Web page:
It Runs in the Family
After getting beat by an entire family at a race, I began to wonder, how do parents inspire their kids to become a running team?
Last October, after placing eighth in a small crosscountry race in Grande Prairie, Alta., I did what almost every runner with a wounded ego and too much time on her hands does: I Googled the people who had passed me. I learned then that not only had I been beaten by Bailey Haugan, a 17-year-old girl from Fort St. John, B.C., but also by her 16-year-old brother, Tate and her 39-year-old mother, Nicki.
Though my dad dabbled in the 400m in high school and my younger sister joined me on a relay team in Grade 9, I don’t come from a family of runners. My dad and sister had natural speed but little interest in training. No amount of cajoling could persuade them to lace up their shoes and join me for a run. The more I asked, the more they resisted.
I’ve always envied families who share a love of the sport, and wondered how they sustain it. Does a running family occur naturally in nature, or is it the result of a persistent parent?
Curious, I reached out to Bill Corcoran, a coach who put me in touch with the Haugans and the Keddies, a running family in Edmonton. I also called Rob Chambers, who runs with his family members in Halifax.
I asked all three families how running became a shared passion. In all three cases, it began with one parent falling in love with the sport. Interestingly, though, none of those parents pushed their children to follow in their footsteps.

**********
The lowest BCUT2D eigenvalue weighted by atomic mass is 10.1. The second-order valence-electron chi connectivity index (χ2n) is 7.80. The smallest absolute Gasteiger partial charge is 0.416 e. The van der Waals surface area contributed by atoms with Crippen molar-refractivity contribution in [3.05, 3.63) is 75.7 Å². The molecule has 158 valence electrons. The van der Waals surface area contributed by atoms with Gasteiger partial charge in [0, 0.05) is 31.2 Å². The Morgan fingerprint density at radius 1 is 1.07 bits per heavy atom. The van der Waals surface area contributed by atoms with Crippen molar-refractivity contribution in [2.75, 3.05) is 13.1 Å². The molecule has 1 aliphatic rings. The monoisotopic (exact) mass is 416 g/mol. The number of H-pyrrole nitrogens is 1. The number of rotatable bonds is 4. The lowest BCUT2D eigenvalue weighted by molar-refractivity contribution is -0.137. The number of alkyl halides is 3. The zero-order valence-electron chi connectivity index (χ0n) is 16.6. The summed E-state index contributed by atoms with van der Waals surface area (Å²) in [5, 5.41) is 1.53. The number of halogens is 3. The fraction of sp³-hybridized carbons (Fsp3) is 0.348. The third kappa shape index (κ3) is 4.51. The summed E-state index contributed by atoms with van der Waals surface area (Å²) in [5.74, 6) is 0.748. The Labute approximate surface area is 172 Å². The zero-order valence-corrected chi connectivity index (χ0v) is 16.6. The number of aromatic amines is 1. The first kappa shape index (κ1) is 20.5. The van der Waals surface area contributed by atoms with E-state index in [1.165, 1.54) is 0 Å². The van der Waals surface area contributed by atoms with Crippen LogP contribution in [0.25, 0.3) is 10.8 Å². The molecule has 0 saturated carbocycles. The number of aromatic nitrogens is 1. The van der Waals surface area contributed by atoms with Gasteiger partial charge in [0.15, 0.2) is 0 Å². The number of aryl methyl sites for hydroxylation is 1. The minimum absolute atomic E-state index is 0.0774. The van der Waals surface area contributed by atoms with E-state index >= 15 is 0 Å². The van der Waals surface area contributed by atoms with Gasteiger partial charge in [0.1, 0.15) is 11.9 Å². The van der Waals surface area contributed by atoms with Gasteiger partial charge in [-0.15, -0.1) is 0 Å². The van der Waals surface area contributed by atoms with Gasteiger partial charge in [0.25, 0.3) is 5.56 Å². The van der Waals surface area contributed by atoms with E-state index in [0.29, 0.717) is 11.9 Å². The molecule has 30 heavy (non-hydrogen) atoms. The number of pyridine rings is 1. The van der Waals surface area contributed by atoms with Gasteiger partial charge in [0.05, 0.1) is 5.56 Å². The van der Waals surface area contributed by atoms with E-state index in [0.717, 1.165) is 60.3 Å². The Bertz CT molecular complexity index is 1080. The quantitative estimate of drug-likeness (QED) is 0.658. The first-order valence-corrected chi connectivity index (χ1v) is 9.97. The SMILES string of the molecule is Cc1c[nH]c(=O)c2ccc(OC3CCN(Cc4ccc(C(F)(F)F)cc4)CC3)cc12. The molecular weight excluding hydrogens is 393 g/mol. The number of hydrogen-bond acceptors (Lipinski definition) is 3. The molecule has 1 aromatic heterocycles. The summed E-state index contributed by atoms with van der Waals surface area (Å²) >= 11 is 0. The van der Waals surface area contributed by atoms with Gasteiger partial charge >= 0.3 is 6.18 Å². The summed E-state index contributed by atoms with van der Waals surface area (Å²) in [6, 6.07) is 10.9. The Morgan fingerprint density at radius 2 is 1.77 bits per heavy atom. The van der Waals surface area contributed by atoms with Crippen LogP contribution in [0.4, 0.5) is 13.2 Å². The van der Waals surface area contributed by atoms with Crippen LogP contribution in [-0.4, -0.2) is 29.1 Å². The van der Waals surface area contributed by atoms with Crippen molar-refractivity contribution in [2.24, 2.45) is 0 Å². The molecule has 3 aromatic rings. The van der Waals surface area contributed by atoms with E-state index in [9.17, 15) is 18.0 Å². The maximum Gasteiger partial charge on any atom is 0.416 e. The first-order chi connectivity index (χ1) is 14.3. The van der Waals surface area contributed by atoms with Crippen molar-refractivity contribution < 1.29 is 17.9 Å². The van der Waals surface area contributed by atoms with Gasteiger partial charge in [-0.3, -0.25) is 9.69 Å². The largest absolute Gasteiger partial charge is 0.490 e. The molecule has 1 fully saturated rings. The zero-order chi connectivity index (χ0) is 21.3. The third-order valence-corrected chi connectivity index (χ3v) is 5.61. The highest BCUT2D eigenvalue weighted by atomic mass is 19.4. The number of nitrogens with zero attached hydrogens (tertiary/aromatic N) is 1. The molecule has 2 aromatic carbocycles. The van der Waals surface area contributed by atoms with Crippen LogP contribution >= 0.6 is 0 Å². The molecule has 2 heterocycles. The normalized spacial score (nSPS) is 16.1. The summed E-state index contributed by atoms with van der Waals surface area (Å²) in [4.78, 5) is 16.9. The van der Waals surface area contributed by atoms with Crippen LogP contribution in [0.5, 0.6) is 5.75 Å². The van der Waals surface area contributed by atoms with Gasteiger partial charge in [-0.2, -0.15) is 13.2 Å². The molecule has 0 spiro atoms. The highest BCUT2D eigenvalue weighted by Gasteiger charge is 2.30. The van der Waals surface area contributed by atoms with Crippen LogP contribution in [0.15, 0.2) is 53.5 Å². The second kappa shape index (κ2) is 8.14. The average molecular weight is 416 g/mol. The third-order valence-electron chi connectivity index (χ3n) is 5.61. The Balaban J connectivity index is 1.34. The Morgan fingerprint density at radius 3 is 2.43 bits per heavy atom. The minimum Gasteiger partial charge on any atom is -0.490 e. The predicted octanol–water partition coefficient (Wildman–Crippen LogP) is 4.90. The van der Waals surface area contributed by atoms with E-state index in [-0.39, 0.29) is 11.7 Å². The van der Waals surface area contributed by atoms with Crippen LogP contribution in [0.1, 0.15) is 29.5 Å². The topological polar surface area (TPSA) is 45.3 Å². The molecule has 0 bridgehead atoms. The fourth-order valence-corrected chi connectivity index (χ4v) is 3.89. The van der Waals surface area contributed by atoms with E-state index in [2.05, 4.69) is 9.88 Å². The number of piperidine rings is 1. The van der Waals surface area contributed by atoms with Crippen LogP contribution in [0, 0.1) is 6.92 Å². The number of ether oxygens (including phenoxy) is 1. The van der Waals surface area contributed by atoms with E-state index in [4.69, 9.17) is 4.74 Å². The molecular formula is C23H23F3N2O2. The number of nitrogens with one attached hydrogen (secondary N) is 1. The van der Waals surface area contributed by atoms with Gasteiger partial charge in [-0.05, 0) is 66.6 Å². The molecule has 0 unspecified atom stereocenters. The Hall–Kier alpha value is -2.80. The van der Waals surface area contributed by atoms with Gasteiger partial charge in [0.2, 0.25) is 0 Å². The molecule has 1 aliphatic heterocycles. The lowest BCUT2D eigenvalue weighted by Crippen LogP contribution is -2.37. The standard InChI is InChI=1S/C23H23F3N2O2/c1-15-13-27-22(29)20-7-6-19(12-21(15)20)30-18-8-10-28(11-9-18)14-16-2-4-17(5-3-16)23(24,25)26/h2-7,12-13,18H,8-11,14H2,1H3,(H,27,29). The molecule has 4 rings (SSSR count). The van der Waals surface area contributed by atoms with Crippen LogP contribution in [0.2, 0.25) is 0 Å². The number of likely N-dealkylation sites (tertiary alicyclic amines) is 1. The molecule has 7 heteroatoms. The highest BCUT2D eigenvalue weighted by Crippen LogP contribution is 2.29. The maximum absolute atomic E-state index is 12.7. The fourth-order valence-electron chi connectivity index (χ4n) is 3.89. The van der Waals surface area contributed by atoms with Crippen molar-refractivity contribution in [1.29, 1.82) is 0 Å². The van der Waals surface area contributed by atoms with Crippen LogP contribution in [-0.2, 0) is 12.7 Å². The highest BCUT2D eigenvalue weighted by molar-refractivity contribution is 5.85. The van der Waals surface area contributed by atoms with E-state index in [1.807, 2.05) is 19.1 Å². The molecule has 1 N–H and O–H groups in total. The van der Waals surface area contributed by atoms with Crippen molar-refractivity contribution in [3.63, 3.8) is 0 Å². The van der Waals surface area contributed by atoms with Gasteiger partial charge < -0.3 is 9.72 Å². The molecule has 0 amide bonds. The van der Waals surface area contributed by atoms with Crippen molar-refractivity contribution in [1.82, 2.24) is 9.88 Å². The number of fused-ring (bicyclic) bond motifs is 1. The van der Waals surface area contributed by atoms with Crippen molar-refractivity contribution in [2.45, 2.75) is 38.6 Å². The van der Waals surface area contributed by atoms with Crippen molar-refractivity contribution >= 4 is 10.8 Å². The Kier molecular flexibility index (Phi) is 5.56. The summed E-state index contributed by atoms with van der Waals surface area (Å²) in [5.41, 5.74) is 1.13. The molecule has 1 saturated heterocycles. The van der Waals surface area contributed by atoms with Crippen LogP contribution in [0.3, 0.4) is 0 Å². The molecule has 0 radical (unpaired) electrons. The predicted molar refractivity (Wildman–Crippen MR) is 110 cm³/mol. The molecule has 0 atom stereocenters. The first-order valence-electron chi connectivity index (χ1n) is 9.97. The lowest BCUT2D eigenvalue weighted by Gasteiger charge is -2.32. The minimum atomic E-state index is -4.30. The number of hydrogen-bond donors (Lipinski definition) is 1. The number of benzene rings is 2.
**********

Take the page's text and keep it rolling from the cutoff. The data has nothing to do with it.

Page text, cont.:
Bailey Haugan always looked up to her mom, who was a successful ultrarunner, but she came to the sport on her own terms, after quitting dance a few years ago. Her brothers also fell in love with running. Thirteenyear-old Ty ran his first 5k at age two and Tate, 16, is a competitive triathlete.
“The kids are extremely self-driven,” their mom Nicki told me. “I’m the one who has to tell them to take a day off.”
Candice Keddie’s son and daughter, who are now 17 and 19, both spent time in jogging strollers as babies. Candice didn’t push her children to run – she even tried holding her daughter back – but the kids embraced it nonetheless. Daughter Danae ran her first half-marathon when she was 12 and Ty when he was 11. Both are now competitive runners, but they still log many kilometres with their mom.
When Rob Chambers brought his daughter Elliot to a youth race at the Bluenose Marathon on her third birthday, he brought a stroller along, expecting she would alternate between running and resting during the four-kilometre route. Instead, she bolted from start to finish. The pair now run-commute together and Chambers even started a youth running team for other kids interested in training with them.
“It’s got to be an organic thing,” he said, adding that running helps his daughter excel in other sports, like soccer.
“My main goal for her is to use running as a way to access fitness,” he said.
Most runners have experienced the benefits of running in groups, either in training or a race setting. But there are added benefits for family members who run together, at least according to the parents and kids I talked to.
“If you don’t feel like running, there’s always someone to go with,” said Bailey, who trains with her mom and siblings most mornings.
Candice Keddie appreciates the deep conversations she has with her children during the many hours they spend running.
“I think it brings us closer,” her daughter added.
“I’ve always envied families who share a love of the sport, and wondered how they sustain it. Does a running family occur naturally in nature, or is it the result of a persistent parent?”
LEFT The Blue Nose Marathon encourages participants of all ages to race together